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Manhattan’s New Hot Pot and Barbecue Restaurant Is Unlike Anything on Earth

Three Hot Pot & BBQ, a Midtown restaurant inspired by the lunar landing, has been drawing crowds since opening earlier this year

An illuminated moon hangs from the ceiling of a hot pot restaurant filled with customers.
Three Pot Hot Pot & BBQ specializes in Chinese hot pot and Korean barbecue.

The first time I visited Manhattan’s new lunar landing-themed hot pot restaurant, it felt like walking into a house party whose host wouldn’t pay for Spotify Premium. I was carrying a bodega bag of loose Sapporo beers — I excused myself after discovering the restaurant was BYOB — and a house remix of the 2013 indie rock sensation “Sweater Weather” was playing over the speakers. We heard it again as our broth started to foam and bubble, and a third time before we paid our check using an iPad.

Three Hot Pot & BBQ, a sibling to ER Hot Pot two blocks south, opened at 18 W. 38th Street, near Fifth Avenue, in February, livening up a staid stretch of Midtown that’s home to the historic Keens Steakhouse and bickering Chinese restaurants Cafe China and Chili. It’s the latest arrival in a crowded scene of Chinese hot pot restaurants that have differentiated themselves by also serving Korean barbecue from the same table, usually in an all-you-can-eat setting for about the price of a seven-day unlimited Metrocard.

A flash photograph of a spread of frozen tofu, noodles, cabbage, meats, and raw fish.
A wheel of marbled beef that’s propped up against a wall seems to defy gravity.
The menu is a la carte and more expensive than other hot pot options around town.

99 Favor Taste, which operates a handful of outposts across Manhattan and Brooklyn, still charges under $40 for its all-you-can-eat hot pot and barbecue, while Hometown Hotpot & BBQ on Grand Street in Chinatown, offers a similar treatment for about $10 more. KPOT, a Korean restaurant chain that recently touched down in Downtown Brooklyn, must rank among the cheapest in the city, at $36 per person.

Three Hot Pot isn’t cheap, but it sets itself apart in other ways. The menu is a la carte, with a noticeable improvement in ingredient quality and cost. (Over two meals, dinner came out to about $75 per person, including tax, tip, dessert, and a gut-busting spread of rolled meats, raw seafood, noodles, and vegetables.)

Start by unlocking the iPad waiting on your table. In most restaurants, the devices are used to subdue small children, subjecting nearby diners to reruns of Cocomelon and Paw Patrol. Here, it’s the only way to order. Soup bases come in the usual fashions: tomato, mushroom, pork bone, and a red beef broth bobbing with red chiles and peppercorns. One costs $20 for the table, and the pot can be divided into two flavors for free.

A hand squirts sesame oil into a small stainless steel tin of sauce topped with cilantro and chile flakes.
A hand ladles sesame sauce over a stainless steel bowl with herbs and seeds.
A robust dipping sauce station is stationed at the center of the restaurant.

Placing an order can feel a bit like buying house supplies on Amazon, which is one reason your tab might end up higher than at other hot pot restaurants in town. The menu is a series of slides with photos of frog’s legs, goose intestines, baby octopus, ramen noodles, and prickly tripe. Swipe through, add to cart as you go, then check out. The haul comes out a few minutes later, spread out like surgeon’s tools on stainless steel trays.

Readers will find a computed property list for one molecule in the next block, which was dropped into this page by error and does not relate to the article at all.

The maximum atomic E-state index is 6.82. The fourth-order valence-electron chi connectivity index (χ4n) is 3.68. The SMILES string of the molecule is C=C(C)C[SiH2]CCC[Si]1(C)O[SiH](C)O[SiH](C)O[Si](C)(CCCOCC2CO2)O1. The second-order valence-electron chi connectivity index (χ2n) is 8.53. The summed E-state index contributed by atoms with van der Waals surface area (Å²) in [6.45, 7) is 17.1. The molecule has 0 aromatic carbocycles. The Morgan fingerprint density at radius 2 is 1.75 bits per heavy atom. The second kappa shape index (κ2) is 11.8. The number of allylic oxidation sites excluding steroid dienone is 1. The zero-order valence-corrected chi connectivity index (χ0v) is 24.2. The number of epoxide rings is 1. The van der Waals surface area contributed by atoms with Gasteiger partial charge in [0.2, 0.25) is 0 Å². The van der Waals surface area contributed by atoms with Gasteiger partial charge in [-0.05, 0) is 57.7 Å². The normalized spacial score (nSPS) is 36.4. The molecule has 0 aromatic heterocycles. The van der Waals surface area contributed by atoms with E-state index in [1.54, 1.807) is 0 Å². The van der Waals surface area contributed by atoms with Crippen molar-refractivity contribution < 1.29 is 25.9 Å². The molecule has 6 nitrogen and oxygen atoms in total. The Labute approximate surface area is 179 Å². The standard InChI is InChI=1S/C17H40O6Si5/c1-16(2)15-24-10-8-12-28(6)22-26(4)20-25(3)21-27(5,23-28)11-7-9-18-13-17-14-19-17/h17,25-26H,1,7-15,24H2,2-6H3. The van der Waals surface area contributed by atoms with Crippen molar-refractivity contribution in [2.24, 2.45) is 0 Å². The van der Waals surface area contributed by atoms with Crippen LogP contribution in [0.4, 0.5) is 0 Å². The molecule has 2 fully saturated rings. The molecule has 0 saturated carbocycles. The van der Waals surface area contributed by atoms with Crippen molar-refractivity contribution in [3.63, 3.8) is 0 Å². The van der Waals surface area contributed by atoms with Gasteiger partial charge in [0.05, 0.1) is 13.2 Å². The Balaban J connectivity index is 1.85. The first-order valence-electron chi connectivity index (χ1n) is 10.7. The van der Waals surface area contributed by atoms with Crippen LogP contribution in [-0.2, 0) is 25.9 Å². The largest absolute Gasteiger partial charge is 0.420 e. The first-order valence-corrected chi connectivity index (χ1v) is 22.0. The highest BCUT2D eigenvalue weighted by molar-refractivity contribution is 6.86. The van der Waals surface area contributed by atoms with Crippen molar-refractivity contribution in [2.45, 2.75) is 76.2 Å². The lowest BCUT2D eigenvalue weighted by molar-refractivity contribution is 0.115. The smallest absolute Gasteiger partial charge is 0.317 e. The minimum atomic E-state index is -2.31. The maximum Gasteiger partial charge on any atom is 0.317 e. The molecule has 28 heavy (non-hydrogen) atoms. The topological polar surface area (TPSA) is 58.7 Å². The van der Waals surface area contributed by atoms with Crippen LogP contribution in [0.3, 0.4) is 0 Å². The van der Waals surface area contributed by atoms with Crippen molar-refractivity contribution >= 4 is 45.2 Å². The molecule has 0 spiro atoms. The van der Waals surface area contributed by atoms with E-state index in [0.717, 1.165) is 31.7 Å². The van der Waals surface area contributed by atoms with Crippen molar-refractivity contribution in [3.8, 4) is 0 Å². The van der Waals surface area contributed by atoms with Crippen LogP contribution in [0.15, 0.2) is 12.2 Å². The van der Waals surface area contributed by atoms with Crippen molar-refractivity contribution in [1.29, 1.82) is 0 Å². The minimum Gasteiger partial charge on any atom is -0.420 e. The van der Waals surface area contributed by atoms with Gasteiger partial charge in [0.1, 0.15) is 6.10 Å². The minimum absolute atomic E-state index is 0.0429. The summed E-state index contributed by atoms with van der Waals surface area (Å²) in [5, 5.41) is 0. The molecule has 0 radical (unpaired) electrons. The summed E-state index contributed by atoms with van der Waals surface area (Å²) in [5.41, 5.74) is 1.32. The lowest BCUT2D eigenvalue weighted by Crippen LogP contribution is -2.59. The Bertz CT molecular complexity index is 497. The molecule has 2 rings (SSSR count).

There’s no guidance on cook times, or what’s meant for the grill versus the broth, but it’s hard to go wrong. On one visit, I chucked in a wad of noodles (one of the better deals here at $4), dried beancurd, and cabbage into the broth — and forgot about them as I rescued a slice of beef sputtering on the grill. Later, I dunked a piece of rolled lamb in the broth using chopsticks, then dipped it into a side of MSG powder.

For something unique to the restaurant, order the marbled beef. At $48, it’s the most expensive dish in the place and probably the most on-theme. Small rectangles of New Zealand beef are arranged in a circle on a metal tray. The dish is served on its side in a presentation that seems to defy gravity, but the beef doesn’t slip. (The fat acts as natural glue for the meat when it touches cold metal, according to a server.)

A hand holding a stainless steel spoon ladles red chile peppers in a dark-colored broth.
Hands wielding chopsticks grab. at pieces of meat on a grill.
A haze of Sichuan peppercorns hangs over the table like fog.

The setting is a dining room that more than one friend likened to Mars 2112, the science-fiction-themed Times Square restaurant that closed in 2012. The far wall resembles the surface of the moon, speckled with gray craters and neon letters that spell out the quote, “That’s one small step for man, one giant leap for mankind.” Beside it, an illuminated moon hangs from the ceiling like a chandelier.

Employees at the restaurant declined to comment on the theme... or the origins of the lifesize KAWS statue stationed near the register. They directed me instead to ER Hot Pot, the sibling restaurant located nearby. When I peered through the windows earlier this month, there were no signs of the moon, and not that many people. In a city overflowing with numbing red broth, is outer space the only place left to turn?

I doubled back to Three Hot Pot to confirm my suspicions. A crowd had started to gather out front and an online waitlist stretched into the double digits.

Three Hot Pot & BBQ is open from 11:30 a.m. to midnight daily.

The exterior of Three Hot Pot & BBQ, a new restaurant in Midtown, Manhattan.
Three Hot Pot & BBQ opened in February.

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